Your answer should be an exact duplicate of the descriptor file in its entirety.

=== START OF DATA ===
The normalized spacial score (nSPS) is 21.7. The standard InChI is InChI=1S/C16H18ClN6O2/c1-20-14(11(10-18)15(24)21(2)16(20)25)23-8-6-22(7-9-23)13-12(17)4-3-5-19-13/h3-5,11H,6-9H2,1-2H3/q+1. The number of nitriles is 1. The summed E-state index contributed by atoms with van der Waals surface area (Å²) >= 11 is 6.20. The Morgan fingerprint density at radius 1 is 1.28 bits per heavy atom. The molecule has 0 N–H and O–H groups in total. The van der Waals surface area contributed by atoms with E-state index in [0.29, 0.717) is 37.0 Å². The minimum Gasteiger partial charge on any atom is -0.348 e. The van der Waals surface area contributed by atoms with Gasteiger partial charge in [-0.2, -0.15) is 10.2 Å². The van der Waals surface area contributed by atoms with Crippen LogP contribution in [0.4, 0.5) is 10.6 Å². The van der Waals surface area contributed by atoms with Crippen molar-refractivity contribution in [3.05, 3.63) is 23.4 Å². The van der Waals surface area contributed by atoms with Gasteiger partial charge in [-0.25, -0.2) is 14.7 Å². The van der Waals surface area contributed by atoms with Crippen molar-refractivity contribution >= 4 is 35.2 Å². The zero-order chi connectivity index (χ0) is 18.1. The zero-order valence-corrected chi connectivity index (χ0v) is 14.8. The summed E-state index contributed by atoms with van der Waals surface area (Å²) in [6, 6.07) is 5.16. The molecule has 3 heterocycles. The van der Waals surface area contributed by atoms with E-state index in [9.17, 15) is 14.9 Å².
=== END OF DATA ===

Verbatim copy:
The normalized spacial score (nSPS) is 21.7. The standard InChI is InChI=1S/C16H18ClN6O2/c1-20-14(11(10-18)15(24)21(2)16(20)25)23-8-6-22(7-9-23)13-12(17)4-3-5-19-13/h3-5,11H,6-9H2,1-2H3/q+1. The number of nitriles is 1. The summed E-state index contributed by atoms with van der Waals surface area (Å²) >= 11 is 6.20. The Morgan fingerprint density at radius 1 is 1.28 bits per heavy atom. The molecule has 0 N–H and O–H groups in total. The van der Waals surface area contributed by atoms with E-state index in [0.29, 0.717) is 37.0 Å². The minimum Gasteiger partial charge on any atom is -0.348 e. The van der Waals surface area contributed by atoms with Gasteiger partial charge in [-0.2, -0.15) is 10.2 Å². The van der Waals surface area contributed by atoms with Crippen LogP contribution in [0.4, 0.5) is 10.6 Å². The van der Waals surface area contributed by atoms with Crippen molar-refractivity contribution in [3.05, 3.63) is 23.4 Å². The van der Waals surface area contributed by atoms with Gasteiger partial charge in [-0.25, -0.2) is 14.7 Å². The van der Waals surface area contributed by atoms with Crippen molar-refractivity contribution >= 4 is 35.2 Å². The zero-order chi connectivity index (χ0) is 18.1. The zero-order valence-corrected chi connectivity index (χ0v) is 14.8. The summed E-state index contributed by atoms with van der Waals surface area (Å²) in [6, 6.07) is 5.16. The molecule has 3 heterocycles. The van der Waals surface area contributed by atoms with E-state index in [9.17, 15) is 14.9 Å².